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More young Japan elite bureaucrats quitting; minister expresses concern

Administrative reform minister Taro Kono (Mainichi/Kan Takeuchi)
Central government buildings in Tokyo's Chiyoda Ward are seen in the foreground in this photo taken from a Mainichi Shimbun helicopter. (Mainichi/Yuki Miyatake)

TOKYO -- Administrative reform and national civil servant system minister Taro Kono said in a Nov. 18 blog entry that 87 fast-track elite bureaucrats in their 20s at central government ministries and agencies resigned in fiscal 2019 due to personal reasons, saying that the number grew more than fourfold compared to six years ago.

    Kono expressed a sense of crisis over the matter and wrote, "We will continue to make efforts in moving forward with work-style reform among national civil servants and make the Kasumigaseki district (where many government ministries and agencies are based) 'white' (the term used to refer to labor-friendly workplaces) to attract talented people."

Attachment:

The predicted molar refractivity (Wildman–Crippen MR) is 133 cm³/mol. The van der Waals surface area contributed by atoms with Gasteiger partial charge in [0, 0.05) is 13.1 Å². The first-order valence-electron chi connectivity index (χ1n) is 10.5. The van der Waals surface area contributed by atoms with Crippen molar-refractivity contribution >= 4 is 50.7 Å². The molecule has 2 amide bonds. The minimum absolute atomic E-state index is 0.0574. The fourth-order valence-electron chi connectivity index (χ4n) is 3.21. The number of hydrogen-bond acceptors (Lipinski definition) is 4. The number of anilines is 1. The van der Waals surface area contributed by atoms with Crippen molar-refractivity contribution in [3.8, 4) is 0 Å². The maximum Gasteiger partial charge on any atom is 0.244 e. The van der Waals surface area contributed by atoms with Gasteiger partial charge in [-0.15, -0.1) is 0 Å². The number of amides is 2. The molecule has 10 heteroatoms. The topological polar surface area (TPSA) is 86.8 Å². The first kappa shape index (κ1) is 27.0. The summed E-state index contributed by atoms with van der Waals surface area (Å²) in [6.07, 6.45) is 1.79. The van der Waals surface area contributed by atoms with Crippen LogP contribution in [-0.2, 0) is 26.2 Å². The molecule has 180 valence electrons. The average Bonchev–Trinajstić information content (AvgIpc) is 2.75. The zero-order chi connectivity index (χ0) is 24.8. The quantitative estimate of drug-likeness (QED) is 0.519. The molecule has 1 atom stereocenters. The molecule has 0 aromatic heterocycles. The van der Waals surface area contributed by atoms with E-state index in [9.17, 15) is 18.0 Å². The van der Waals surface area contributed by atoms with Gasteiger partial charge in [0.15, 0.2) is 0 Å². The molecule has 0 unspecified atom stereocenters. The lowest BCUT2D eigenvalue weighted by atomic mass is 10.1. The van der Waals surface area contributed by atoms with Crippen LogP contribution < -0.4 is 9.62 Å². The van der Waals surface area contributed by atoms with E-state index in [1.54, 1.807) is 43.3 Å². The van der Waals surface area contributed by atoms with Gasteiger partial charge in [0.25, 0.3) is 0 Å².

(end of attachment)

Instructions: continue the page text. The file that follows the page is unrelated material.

According to Kono, the number of fast-track bureaucrats who voluntarily left their jobs at central government bodies shifted from 21 in fiscal 2013, 31 in fiscal 2014, 34 in fiscal 2015, 41 in fiscal 2016, 38 in fiscal 2017 to 64 in fiscal 2018. He referred to an in-house survey carried out by the Cabinet Bureau of Personnel Affairs and stated, "Among national civil servants aged below 30, 15% of male workers and 10% of female workers are thinking they want to quit." He said among the reasons given in the survey were, "I want a challenging job that will allow me to grow more" and "It's hard to maintain balance between work and family due to long work hours (at the current job)."

    Kono then argued that long work hours at ministries and agencies is one of the reasons why young bureaucrats are leaving and has requested all government bodies to probe how many hours employees are spending at their workplaces.

    (Japanese original by Yusuke Tanabe, Political News Department)

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